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Will U.S. become world's nuclear-waste dump?

Critics say a plan to import up to 20,000 tons of low-level waste from Italy, the biggest import ever, could lead to even larger flows.

SOURCE: US Department of Energy/Rich Clabaugh–STAFF

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The federal government is weighing a Utah company's request to import large amounts of low-level radioactive waste from Italy – a step critics say could lead the United States to become a nuclear garbage dump for the world.

If approved, the company would ship up to 20,000 tons of metal piping, sludge, wood, contaminated clothing, and other mildly radioactive material from Italian nuclear-power plants to Tennessee, process most of it, then dispose of the remainder in Utah. It would be by far America's largest import of nuclear waste.

The proposal, which entered a 30-day public-comment period on Feb. 11, is gathering opposition from environmentalists, regulators, and congressmen. It would not only pave the way for more such imports, critics say, but also give nations less incentive to take care of their own nuclear waste.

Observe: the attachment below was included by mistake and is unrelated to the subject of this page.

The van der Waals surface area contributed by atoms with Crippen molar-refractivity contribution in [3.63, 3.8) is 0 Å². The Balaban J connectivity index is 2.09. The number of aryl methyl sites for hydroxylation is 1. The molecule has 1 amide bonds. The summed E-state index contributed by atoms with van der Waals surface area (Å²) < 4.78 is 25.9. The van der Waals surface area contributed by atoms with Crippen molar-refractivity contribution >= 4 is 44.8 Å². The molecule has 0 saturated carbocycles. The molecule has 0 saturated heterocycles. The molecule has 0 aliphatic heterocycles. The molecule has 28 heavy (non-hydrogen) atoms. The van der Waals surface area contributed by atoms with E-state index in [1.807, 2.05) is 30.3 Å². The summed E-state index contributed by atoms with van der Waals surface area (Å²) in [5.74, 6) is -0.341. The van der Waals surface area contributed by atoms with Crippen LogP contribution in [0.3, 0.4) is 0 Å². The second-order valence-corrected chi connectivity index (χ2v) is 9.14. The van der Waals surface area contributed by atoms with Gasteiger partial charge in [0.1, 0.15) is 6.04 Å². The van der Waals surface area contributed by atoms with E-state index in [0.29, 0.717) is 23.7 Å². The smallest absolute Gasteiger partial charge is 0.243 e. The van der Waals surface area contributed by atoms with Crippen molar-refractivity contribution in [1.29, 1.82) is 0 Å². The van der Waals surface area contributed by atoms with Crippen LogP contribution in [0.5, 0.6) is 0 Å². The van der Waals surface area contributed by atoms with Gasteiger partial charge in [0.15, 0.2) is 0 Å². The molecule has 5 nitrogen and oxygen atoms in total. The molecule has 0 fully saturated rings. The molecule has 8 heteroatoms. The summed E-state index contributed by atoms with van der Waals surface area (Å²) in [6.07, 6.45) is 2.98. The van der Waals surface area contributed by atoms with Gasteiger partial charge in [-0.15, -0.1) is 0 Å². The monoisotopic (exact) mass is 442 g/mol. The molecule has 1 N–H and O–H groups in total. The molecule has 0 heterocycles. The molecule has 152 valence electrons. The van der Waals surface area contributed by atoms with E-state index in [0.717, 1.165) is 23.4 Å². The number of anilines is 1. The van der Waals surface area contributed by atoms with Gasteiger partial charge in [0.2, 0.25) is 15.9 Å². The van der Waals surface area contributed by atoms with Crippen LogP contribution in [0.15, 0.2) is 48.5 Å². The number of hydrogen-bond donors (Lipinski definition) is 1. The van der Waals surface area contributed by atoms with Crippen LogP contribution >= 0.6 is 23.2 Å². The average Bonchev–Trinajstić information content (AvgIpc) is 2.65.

"If this massive quantity from Italy is accepted, it just blows the doors wide open for nuclear waste to come in from all over the world," says Tom Clements, Southeast nuclear campaign coordinator for Friends of the Earth, an environmental group in Washington. "The NRC [Nuclear Regulatory Commission] has an obligation to deal with the waste generated in this country first and not accept foreign waste that fills up existing sites."


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